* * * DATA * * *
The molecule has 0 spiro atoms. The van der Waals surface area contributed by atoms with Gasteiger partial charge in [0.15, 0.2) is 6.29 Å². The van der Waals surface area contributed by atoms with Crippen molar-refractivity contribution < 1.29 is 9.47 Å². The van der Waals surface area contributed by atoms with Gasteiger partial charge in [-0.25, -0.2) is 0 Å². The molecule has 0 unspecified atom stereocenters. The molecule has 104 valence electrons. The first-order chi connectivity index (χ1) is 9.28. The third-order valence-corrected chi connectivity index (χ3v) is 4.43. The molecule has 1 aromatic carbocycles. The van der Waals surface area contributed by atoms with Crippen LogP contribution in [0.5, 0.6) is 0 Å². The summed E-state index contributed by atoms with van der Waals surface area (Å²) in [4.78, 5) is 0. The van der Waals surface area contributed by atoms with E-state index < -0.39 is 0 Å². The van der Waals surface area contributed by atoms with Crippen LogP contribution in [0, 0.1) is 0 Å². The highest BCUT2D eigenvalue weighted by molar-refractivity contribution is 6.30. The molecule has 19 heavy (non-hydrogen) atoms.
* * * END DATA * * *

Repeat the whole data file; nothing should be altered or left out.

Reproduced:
The molecule has 0 spiro atoms. The van der Waals surface area contributed by atoms with Gasteiger partial charge in [0.15, 0.2) is 6.29 Å². The van der Waals surface area contributed by atoms with Crippen molar-refractivity contribution < 1.29 is 9.47 Å². The van der Waals surface area contributed by atoms with Gasteiger partial charge in [-0.25, -0.2) is 0 Å². The molecule has 0 unspecified atom stereocenters. The molecule has 104 valence electrons. The first-order chi connectivity index (χ1) is 9.28. The third-order valence-corrected chi connectivity index (χ3v) is 4.43. The molecule has 1 aromatic carbocycles. The van der Waals surface area contributed by atoms with Crippen LogP contribution in [0.5, 0.6) is 0 Å². The summed E-state index contributed by atoms with van der Waals surface area (Å²) in [4.78, 5) is 0. The van der Waals surface area contributed by atoms with E-state index < -0.39 is 0 Å². The van der Waals surface area contributed by atoms with Crippen LogP contribution in [0, 0.1) is 0 Å². The highest BCUT2D eigenvalue weighted by molar-refractivity contribution is 6.30. The molecule has 19 heavy (non-hydrogen) atoms.